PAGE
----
While Tesla Motors is focusing on growing as quickly as possible, there is one important issue Tesla and all EV manufacturers should consider. The U.S. power grid wasn’t built with the idea of drivers plugging their cars into it, so some major infrastructure spending will have to happen in order to support electric car charging.
Raymond James analyst Pavel Molchanov and associate Carlos Newall did some interesting calculations and estimates on just how many electric vehicles the U.S. grid may be able to handle without some major upgrades. As it turns out, utility companies have plenty of time before they have to worry about increased demand from electric vehicles.
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EVs still a niche market
The good thing for the grid as of now is that the EV market is still a very small niche. The Raymond James team said penetration fell short of their 1% projection last year, and sales growth decelerated to 23% last year. Included in their definition of EVs are plug-in hybrids like the Chevy Volt and all-electric vehicles like the Tesla Model S.
Barriers to EV adoption include the higher price tag, which means it takes a long time to recover the extra money spent up front by not purchasing gas, even though government subsidies are supposed to help with this. As a result, adoption has been slower than expected, and Raymond James has cut its EV sales estimate for this year to 167,000.
The firm put together these graphs to showcase U.S. EV and hybrid sales. Graphs are courtesy Raymond James.
Keeping a Tesla and other EVs charged up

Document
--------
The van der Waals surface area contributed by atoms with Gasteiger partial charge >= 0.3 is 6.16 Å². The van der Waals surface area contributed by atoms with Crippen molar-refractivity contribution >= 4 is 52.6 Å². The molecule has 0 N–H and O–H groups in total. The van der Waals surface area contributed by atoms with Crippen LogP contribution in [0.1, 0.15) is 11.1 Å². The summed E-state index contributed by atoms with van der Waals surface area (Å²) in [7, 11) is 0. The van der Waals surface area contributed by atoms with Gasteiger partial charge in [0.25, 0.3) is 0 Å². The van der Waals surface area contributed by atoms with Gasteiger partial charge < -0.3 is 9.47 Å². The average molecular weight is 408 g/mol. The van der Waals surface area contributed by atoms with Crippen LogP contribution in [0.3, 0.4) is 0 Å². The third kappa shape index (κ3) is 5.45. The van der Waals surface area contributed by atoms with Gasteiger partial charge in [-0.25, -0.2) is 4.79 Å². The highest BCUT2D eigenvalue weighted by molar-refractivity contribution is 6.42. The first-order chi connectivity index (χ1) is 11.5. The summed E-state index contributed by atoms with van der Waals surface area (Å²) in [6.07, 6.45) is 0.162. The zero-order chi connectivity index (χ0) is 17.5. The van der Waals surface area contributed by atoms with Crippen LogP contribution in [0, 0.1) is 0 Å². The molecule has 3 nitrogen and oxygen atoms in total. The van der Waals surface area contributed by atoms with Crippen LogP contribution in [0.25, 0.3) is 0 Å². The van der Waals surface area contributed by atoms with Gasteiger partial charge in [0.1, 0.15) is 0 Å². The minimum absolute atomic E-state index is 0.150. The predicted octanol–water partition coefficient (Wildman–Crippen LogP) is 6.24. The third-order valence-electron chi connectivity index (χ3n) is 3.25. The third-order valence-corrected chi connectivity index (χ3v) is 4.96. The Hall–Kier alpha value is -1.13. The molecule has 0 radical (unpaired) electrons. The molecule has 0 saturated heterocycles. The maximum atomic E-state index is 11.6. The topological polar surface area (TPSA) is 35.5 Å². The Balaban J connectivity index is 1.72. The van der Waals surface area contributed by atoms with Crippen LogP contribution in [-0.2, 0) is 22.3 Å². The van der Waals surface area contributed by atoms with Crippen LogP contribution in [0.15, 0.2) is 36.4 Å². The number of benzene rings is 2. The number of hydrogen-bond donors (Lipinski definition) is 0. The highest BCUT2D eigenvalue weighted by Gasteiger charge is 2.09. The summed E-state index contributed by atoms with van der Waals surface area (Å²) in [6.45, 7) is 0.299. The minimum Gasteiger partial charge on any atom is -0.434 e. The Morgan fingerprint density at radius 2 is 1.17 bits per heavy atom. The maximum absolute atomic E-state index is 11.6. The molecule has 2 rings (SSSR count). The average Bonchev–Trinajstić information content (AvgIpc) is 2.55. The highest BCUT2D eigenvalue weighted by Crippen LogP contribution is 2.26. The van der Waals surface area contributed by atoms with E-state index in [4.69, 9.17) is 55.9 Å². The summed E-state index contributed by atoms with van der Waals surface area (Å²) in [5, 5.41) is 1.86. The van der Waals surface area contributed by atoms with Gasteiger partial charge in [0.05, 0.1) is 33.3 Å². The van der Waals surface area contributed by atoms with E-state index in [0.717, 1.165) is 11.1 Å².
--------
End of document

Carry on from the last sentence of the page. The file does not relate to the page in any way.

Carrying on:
Most electric vehicles can be adequately charged with a Level 1 home charging system, which takes 10 hours to deliver a full charge. For a Tesla Model S, however, a Level 1 charging station takes about 48 hours to deliver a full 265-mile charge, according to the Raymond James team.
Since most EVs get less than 100 miles to a full charge, they’re good for commuting only, and in cold climates, they are not adequate even for commuting. Because of the cold weather drain on EV batteries, it is unsurprising that public charging stations are concentrated in a handful of states.
Of the roughly 9,000 charging stations that were in operation as of February, about 2,000 of them (or 22%) are in California.
The public charging stations have a collective 22,510 units, and Raymond James analysts emphasize that right now they’re not worried about long lines of drivers trying to charge at the stations. Instead, the issue is the lack of coverage for most states.
Of course Tesla’s cars use a proprietary charger, so the company is building out its own supercharger network for drivers of its vehicles.
How EV charging will affect the power grid
But what will happen when the number of EVs on the roads does hit 1 million, as Raymond James analysts believe will happen in 2017? They estimate that the implied electricity usage would be 5,400 gigawatt-hours. That compares to the 2014 total U.S. electricity sales of 3.735 gigawatt-hours, so it’s barely a blip on the radar. In other words, the analysts say it would take approximately 7 million electric vehicles to increase electricity demand by only 1%.
Because of how slowly EV adoption is happening, the analysts say there is plenty of time for utility companies to prepare for future demands that could be placed on the power grid by adding more electric vehicles.